Usually in a large book club meeting, people sitting near each other break off into sidebar conversations which are annoying and disrespectful. Often in a large meeting - and by large I'm talking about meetings of over 15 people, not over 20 people - the conversation gets really off-track. That didn't happen at all. The meeting was wonderful. The people in attendance are all book lovers, serious readers and really, really smart. We all walked away knowing that we'd experienced something very special. But I think only a few of us realized how nearly miraculously special this meeting truly was.

Invention of Wings by Sue Monk Kidd

Invention of Wings, Sue Monk Kidd's latest, is a historical fiction novel that is right up my alley. Kidd tells the story of the real-life famous Grimke sisters, Sarah and Angela by creating a fictionalized account of their early lives and the major contributions both of them towards abolition of slaves and the major stride forward they took in showing that women are just as capable, if not more, than men who are attempting to get a message about abolition across. They are now considered two of the earliest women advocating equal rights for men and women.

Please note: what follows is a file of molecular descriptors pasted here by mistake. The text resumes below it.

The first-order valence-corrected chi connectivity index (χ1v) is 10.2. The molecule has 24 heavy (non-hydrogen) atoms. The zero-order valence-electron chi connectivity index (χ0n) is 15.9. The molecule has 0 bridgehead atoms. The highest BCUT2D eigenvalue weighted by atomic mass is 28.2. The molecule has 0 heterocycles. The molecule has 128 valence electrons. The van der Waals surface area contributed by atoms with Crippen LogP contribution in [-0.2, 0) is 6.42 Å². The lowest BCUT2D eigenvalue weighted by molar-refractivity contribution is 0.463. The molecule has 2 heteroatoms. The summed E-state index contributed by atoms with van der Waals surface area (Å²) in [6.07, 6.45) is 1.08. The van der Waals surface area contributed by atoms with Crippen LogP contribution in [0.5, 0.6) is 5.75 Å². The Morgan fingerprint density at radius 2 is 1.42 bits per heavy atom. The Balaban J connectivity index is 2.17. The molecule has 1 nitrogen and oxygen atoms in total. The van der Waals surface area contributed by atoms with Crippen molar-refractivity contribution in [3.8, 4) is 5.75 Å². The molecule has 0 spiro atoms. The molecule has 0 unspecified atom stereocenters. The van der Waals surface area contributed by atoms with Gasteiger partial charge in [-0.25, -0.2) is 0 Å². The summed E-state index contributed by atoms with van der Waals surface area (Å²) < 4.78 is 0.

Sarah Grimke, disappointed, perhaps even devastated when her father tells her she cannot become an attorney like her brother eventually, through the many terrible things she experiences in pre-Civil War Charleston, finds her place and purpose in life.

As a fifth grade teacher, we had an entire unit on Social Justice, trying to put a more positive spin on all the injustices that occurred in our country from its inception until the present. The Grimke sisters were included to attest to the fact that "one person can make a difference." As such, it was really exciting to me to learn more about the Grimke sisters.